Tort Law Reading Notes
Week 1 Mon Sep 8 Damages pp697-729
- aim of damages: restore plaintiff to position he would have been had the wrong not occurred o as this is impossible in cases of personal injury, monetary compensation is used o total amount is the amount that will release the target amount over the given span of years - assessment is a matter if calculation, not impression (SCC 1978) - 3 probs:
o 1) what kinds of items must a defendant compensate for o 2) how does the court determine a present sum that will compensate into future o 3) what is the effect of insurance proceeds/other compensation on tort award
- non-fatal accident may have 3 economic consequences for victim – medical/related expenses, impaired earning capacity, pain/suffering - courts pay lump sums, not periodic payments
o but, lump sum equal to the price victim would have had to pay in order to purchase an annuity (income, allowance) calculated to yield the periodic payment for the expected duration of the disability, and no more o why lump sum? 2 reasons. 1) economizes on administrative expenses 2) avoids disincentive of continuing money tied to continuing disability
- re: future lost earnings, assumptions about future changes in victims income and choice of interest rate (discount rate) greatly affect size of reward - how to determine?
o Step 1 – age profile (remaining working years, etc) o Step 2 – foresee wage change, a) secularly rise in labour productivity b) secular rise in inflation ▪ Most other factors are unforeseeable
o Step 3 – multiply each years wages (steps 1,2) by actuarial probability he will still be alive the following year o Therefore to determine wages lost by a 25 year old truck-driver in his 35th year, we would multiple today’s wages of a 35 year old truck driver by 1.07 (0.3 expected productivity increase, 0.4 expected inflation rate), multiplied again by 1.07, repeating until compounded 10 times (for 10 years inflation). For each year do this (from 25-65) and then sum them. The total is future lost earnings. o But then, they must be discounted to present value ▪ 7% interest rate on long-term bonds means we could have just totalled using adjustments only life-cycle and mortality factors ▪ discount rate = long term interest rate minus inflation rate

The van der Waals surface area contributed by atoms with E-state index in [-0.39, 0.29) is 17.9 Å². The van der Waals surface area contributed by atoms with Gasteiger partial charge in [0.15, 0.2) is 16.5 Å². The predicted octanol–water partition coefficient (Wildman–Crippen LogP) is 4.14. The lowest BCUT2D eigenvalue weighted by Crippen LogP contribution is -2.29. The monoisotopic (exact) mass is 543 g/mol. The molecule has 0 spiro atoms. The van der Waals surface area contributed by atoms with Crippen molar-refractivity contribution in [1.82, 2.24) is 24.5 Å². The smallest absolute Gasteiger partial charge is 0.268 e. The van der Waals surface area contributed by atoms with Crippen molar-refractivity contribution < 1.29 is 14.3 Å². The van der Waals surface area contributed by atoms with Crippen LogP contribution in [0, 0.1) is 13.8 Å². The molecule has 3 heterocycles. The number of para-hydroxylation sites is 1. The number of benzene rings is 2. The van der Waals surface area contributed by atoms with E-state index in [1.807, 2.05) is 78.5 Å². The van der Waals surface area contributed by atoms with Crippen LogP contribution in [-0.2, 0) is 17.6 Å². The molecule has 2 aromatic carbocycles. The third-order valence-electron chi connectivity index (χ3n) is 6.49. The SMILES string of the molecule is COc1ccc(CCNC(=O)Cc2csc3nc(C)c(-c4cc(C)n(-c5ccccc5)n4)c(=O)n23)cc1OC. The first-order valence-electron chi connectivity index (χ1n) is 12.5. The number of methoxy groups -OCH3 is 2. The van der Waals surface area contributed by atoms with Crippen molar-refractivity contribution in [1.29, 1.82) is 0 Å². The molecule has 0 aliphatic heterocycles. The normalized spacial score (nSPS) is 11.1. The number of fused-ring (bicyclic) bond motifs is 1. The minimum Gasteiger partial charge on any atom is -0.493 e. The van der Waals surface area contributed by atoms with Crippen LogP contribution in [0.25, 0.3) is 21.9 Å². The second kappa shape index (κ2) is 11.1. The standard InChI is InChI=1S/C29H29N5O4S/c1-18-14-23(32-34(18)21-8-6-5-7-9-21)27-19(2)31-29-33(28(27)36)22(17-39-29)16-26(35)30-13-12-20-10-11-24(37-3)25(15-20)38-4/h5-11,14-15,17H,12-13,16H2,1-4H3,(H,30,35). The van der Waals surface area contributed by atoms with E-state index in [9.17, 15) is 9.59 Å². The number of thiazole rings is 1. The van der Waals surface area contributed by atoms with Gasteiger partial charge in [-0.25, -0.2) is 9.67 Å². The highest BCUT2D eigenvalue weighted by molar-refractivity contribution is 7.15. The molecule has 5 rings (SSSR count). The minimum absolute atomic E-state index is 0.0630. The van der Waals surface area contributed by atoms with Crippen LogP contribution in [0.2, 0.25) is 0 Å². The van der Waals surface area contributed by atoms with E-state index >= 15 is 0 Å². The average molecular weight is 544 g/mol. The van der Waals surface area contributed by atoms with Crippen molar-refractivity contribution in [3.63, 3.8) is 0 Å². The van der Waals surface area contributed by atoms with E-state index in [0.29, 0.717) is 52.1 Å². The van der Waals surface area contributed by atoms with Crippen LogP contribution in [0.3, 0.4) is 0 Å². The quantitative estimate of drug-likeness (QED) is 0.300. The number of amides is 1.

- what about non-pecuniary (non-financial) income? Love, recreation, etc? o since wages compensate usually for these costs (forgone recreation, etc), should they not be deducted from net loss due to disability (now he has more time to pursue them, etc)? ▪ no: law ignores non-financial costs of work and treats losses of non-financial earning capacity under rubric of pain and suffering
- loss of limbs/vision reduces amount of satisfaction that can be bought per dollar, so large sum is often awarded - as people would not exchange there lives for anything, but an infinite sum cannot be the correct amount awarded o why? It implies optimum rate of fatal accidents is zero, or close, but obviously society is unwilling to incur the costs of reducing the rate of accidents to this level
- Andrews v. Grand & Toy Alberta Ltd. (1978), 83 DLR (3d) 456 (SCC). Text p. 700. o DLR= Dominion Law Reports
- Man became quadriplegic after a traffic accident. No question about liability. At trial awarded $1mil plus, on appeal down to $500k, appeal said he should live in hospital, not have home care (appeal court reduced original $4135/month expected care cost to $1000). SCC overturned appeal, set figure at $800k, man receiving 75% of that (he was 25% responsible for accident). Grounds: only argument against home care is high social cost, due to incr insurance premiums. Yet it is “monstrous” to keep premiums down by depressing damages...
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